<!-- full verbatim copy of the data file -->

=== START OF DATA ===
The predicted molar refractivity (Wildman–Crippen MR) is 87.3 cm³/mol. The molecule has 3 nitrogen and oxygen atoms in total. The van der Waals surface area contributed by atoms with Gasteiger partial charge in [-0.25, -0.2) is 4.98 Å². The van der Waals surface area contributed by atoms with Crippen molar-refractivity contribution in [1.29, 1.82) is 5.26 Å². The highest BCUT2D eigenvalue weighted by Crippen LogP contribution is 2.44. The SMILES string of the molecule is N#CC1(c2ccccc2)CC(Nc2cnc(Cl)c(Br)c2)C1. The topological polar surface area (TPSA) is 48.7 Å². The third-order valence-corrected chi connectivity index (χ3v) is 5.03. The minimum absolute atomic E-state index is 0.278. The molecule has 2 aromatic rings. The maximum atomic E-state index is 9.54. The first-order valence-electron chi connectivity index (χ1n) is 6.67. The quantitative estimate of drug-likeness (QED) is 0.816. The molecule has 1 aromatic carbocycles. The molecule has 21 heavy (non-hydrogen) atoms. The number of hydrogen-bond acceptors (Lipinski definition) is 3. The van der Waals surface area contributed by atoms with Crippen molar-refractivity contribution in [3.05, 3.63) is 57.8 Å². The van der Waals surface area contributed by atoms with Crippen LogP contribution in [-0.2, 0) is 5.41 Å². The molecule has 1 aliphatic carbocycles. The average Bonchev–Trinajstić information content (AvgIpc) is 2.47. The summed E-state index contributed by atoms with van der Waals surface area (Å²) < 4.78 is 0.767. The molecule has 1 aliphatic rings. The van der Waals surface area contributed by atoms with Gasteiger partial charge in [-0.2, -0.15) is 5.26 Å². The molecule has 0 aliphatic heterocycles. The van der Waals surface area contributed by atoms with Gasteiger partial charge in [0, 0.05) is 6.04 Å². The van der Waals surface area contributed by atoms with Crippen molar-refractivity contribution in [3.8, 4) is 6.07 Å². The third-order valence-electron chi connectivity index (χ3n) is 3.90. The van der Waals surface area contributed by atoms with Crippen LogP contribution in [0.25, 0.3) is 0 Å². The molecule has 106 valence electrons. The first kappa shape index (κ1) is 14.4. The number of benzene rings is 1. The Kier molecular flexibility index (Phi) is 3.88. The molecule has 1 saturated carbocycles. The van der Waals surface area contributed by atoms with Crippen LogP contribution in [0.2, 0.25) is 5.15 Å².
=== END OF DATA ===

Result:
The predicted molar refractivity (Wildman–Crippen MR) is 87.3 cm³/mol. The molecule has 3 nitrogen and oxygen atoms in total. The van der Waals surface area contributed by atoms with Gasteiger partial charge in [-0.25, -0.2) is 4.98 Å². The van der Waals surface area contributed by atoms with Crippen molar-refractivity contribution in [1.29, 1.82) is 5.26 Å². The highest BCUT2D eigenvalue weighted by Crippen LogP contribution is 2.44. The SMILES string of the molecule is N#CC1(c2ccccc2)CC(Nc2cnc(Cl)c(Br)c2)C1. The topological polar surface area (TPSA) is 48.7 Å². The third-order valence-corrected chi connectivity index (χ3v) is 5.03. The minimum absolute atomic E-state index is 0.278. The molecule has 2 aromatic rings. The maximum atomic E-state index is 9.54. The first-order valence-electron chi connectivity index (χ1n) is 6.67. The quantitative estimate of drug-likeness (QED) is 0.816. The molecule has 1 aromatic carbocycles. The molecule has 21 heavy (non-hydrogen) atoms. The number of hydrogen-bond acceptors (Lipinski definition) is 3. The van der Waals surface area contributed by atoms with Crippen molar-refractivity contribution in [3.05, 3.63) is 57.8 Å². The van der Waals surface area contributed by atoms with Crippen LogP contribution in [-0.2, 0) is 5.41 Å². The molecule has 1 aliphatic carbocycles. The average Bonchev–Trinajstić information content (AvgIpc) is 2.47. The summed E-state index contributed by atoms with van der Waals surface area (Å²) < 4.78 is 0.767. The molecule has 1 aliphatic rings. The van der Waals surface area contributed by atoms with Gasteiger partial charge in [-0.2, -0.15) is 5.26 Å². The molecule has 0 aliphatic heterocycles. The van der Waals surface area contributed by atoms with Gasteiger partial charge in [0, 0.05) is 6.04 Å². The van der Waals surface area contributed by atoms with Crippen molar-refractivity contribution in [3.8, 4) is 6.07 Å². The third-order valence-electron chi connectivity index (χ3n) is 3.90. The van der Waals surface area contributed by atoms with Crippen LogP contribution in [0.25, 0.3) is 0 Å². The molecule has 106 valence electrons. The first kappa shape index (κ1) is 14.4. The number of benzene rings is 1. The Kier molecular flexibility index (Phi) is 3.88. The molecule has 1 saturated carbocycles. The van der Waals surface area contributed by atoms with Crippen LogP contribution in [0.2, 0.25) is 5.15 Å².